• Fecal immunochemical test (FIT).  The FIT reacts to part of the human hemoglobin protein, which is found in red blood cells. It can be performed at home, with a test kit that includes a mailing envelope with which to send the stool sample to a lab.
  • Guaiac-based fecal occult blood tests (gFOBT).This test also looks for blood in your stool. It can also be done at home. 

If either of these tests have a positive result, your doctor will likely recommend a colonoscopy to investigate further.

Symptoms of colorectal cancer include:

  • A persistent change in bowel habits (such as constipation or diarrhea)
  • Blood on or in the stool
  • Abdominal discomfort
  • Unexplained weight loss
  • Anemia



What Happens If a Colorectal Polyp Is Found?

If colorectal polyps are found, they should be removed and sent to a laboratory for microscopic analysis. Once the microscopic type of polyp is determined, the follow-up interval for the next colonoscopy can be made.

How Is Colorectal Cancer Treated?

The majority of colorectal polyps can be removed during a routine colonoscopy and examined under a microscope. Very large adenomas and cancers are removed with surgery. If the cancer is found in the early stages, surgery can cure the disease. Advanced colorectal cancers may be treated in a variety of ways, depending on their location. Treatments include surgery, radiation therapy, chemotherapy, and targeted therapy.

How Can I Prevent Colorectal Cancer?

Living a healthy lifestyle that includes no smoking, regular exercise, maintenance of a healthy weight, and a diet that is low in red meat and high in vegetables and fruit is probably your best start at general cancer prevention.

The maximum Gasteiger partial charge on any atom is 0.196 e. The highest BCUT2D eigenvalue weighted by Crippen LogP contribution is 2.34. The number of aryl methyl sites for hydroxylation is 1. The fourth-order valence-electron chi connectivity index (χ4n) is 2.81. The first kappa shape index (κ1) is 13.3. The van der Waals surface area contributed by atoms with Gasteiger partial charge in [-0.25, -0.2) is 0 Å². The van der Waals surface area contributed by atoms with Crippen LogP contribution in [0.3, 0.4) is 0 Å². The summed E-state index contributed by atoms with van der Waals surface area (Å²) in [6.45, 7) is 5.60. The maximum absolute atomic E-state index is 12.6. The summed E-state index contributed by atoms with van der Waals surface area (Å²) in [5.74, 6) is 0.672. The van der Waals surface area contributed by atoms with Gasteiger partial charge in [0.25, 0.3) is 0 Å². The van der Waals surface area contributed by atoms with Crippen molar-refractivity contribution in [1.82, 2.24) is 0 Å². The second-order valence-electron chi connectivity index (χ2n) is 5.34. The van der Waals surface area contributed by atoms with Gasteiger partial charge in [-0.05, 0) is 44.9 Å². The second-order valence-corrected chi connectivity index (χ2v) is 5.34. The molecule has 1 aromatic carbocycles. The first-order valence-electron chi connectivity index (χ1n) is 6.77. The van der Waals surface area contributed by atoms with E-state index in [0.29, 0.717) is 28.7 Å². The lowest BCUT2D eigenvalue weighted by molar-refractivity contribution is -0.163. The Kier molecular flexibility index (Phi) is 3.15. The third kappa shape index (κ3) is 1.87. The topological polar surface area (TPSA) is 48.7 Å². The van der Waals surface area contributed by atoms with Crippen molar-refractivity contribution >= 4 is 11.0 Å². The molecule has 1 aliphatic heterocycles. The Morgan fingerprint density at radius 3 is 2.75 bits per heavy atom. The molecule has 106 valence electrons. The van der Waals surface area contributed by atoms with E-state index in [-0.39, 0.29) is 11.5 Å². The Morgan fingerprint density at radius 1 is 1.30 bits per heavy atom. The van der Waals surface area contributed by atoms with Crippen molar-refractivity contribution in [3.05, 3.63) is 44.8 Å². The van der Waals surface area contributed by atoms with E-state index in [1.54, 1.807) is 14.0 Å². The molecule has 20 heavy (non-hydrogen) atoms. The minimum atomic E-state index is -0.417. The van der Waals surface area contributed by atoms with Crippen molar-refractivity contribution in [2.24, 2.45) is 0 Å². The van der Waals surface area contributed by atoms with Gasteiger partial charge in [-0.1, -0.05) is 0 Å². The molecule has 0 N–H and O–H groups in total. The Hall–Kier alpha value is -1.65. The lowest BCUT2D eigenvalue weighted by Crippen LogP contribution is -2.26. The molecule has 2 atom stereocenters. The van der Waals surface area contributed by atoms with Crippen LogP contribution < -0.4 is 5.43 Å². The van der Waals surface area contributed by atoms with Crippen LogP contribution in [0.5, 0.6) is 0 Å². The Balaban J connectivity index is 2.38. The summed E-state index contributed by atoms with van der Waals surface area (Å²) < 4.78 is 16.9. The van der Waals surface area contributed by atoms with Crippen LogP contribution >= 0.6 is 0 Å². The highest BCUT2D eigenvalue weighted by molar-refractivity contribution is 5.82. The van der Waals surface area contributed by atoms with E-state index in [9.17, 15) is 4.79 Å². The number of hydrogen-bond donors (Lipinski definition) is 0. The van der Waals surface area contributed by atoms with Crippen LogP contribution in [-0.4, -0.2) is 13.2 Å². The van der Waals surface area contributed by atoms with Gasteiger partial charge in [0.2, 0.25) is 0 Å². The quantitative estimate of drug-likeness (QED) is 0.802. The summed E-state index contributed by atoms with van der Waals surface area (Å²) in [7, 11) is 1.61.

Some studies have shown that aspirin and other drugs known as nonsteroidal anti-inflammatory drugs, or NSAIDs, may help prevent colon cancers.  NSAIDs also carry increased risks of serious complications, such as stomach bleeding, heart attacks and strokes.  Low dose aspirin is sometimes recommended for prevention of colon cancer in adults ages 50 to 69. Talk with your doctor before taking aspirin for this purpose.

Screening for cancer is another important step.

General Colorectal Cancer Screening Recommendations:

These recommendations are for people at average risk for colorectal cancer without symptoms or a personal or family history of colorectal polyps or cancer or inflammatory bowel disease. Screening should begin at age 50.

  • Stool tests –  a fecal occult blood test or fecal immunochemical test -- is performed once a year. These are simple at-home tests that check for hidden blood in the stool from multiple samples.  A stool DNA test every 3 years looks for changes in DNA that may indicate colon polyps or cancer. A colonoscopy should be done if stool test results are abnormal. 


  • Flexible sigmoidoscopyperformed every 5 years. This is an outpatient procedure for examining the inside of the lower portion of the large intestine, called the sigmoid colon, and also the rectum. This test can miss polyps, cancer, or other abnormalities that are beyond the reach of the scope. If abnormalities are detected, a colonoscopy needs to be done.



  • Colonoscopy, performed once every 10 years; this is the preferred test.
  • CT colongraphy (virtual colonoscopy) performed every 5 years. This can miss small polyps. If any abnormalities are detected, a colonoscopy is needed.

People at higher risk for colorectal cancer include those with a personal history of polyps on previous colonoscopy, colorectal cancer, and/or inflammatory bowel disease, strong family history of colorectal cancer or precancerous polyps, and a family history of a hereditary cancer syndrome. Screening guidelines for adults consist of screening with colonoscopy starting at a younger age. However, the exact age to start screening and interval of testing depends on specific risk factors.


WebMD Medical Reference Reviewed by Minesh Khatri, MD on October 20, 2019


SOURCES: The Cleveland Clinic Department of Gastroenterology and Hepatology. American Cancer Society. The Centers for Disease Control. American Association of Family Physicians. National Institutes of Health. U.S. Preventive Services Task Force.